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TMJ & Allergies

author image Martin Hopp, MD
Martin L. Hopp, MD, PhD is medical director of the Cedars-Sinai Sinus Center and an otolaryngologist at the Head and Neck Cancer Center and the Division of Otolaryngology at Cedars-Sinai Medical Center. In 2006, Dr. Hopp received the prestigious Honor Award from the American Academy of Otolaryngology/Head and Neck Surgery for distinguished service.
TMJ & Allergies
Allergies don't generally cause TMJ pain. Photo Credit Creatas Images/Creatas/Getty Images


The term TMJ is an abbreviation for temporomandibular joint, the joint that connects your jaw to the front wall of your ear canal. People commonly use the term TMJ to describe TMJ syndrome, a temporary but painful disorder that develops in the person’s temporomandibular joint. This syndrome usually causes swelling of the joint, which leads to pain and difficulty opening the jaw.

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Allergies and TMJ

Allergies don't commonly cause TMJ, but the two can be linked, particularly in children. Allergies that cause nasal congestion in a child could lead to TMJ syndrome; however, this is uncommon.

More Common Causes

Experts still don’t know exactly what causes TMJ, but have pinpointed several habits that can trigger it. Grinding your teeth can cause swelling in the jaw joint and TMJ. Bruxism, the medical term for teeth grinding, tends to occur at night. Stress often causes bruxism. Your dentist can tell if you grind your teeth by examining your mouth. Wearing a prescribed mouth guard at night can help ease the problem. Chewing gum too often or chewing particularly heavy foods can also cause temporary TMJ. Going on a soft diet and putting away the chewing gum for a short time gives your jaw a rest, and helps relieve the swelling and pain.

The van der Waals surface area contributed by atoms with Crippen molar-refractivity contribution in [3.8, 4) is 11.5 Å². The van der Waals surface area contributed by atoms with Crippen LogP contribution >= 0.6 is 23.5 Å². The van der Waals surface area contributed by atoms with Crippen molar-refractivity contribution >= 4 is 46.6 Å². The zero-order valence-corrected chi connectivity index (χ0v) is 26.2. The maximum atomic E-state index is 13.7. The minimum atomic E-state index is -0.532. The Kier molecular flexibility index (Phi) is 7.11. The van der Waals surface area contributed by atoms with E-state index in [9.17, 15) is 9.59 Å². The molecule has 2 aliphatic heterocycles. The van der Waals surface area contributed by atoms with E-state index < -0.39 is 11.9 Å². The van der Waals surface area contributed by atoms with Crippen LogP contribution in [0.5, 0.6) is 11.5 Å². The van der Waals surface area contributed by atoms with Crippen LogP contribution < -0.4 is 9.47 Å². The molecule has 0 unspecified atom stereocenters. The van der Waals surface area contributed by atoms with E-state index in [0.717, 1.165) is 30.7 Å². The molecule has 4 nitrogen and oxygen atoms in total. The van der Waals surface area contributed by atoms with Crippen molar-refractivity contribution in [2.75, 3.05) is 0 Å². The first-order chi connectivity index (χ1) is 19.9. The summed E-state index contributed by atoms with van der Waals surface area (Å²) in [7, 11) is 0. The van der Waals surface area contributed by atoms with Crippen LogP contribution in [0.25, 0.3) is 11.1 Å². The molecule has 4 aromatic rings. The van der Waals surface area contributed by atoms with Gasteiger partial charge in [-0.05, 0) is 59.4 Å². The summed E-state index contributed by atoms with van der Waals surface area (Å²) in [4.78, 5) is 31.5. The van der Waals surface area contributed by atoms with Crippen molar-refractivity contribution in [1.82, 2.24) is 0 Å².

Most of the time, you can decrease jaw pain from TMJ by sticking to a soft diet, using aspirin or other over-the-counter anti-inflammatory drugs as directed by your doctor, and by applying a warm cloth to the affected jaw three times a day. If the pain doesn’t subside after a week or so, call your medical practitioner, dentist, or an ear-nose-throat specialist, also known as an otolaryngologist, who can help pinpoint the cause of the pain and devise a treatment plan.

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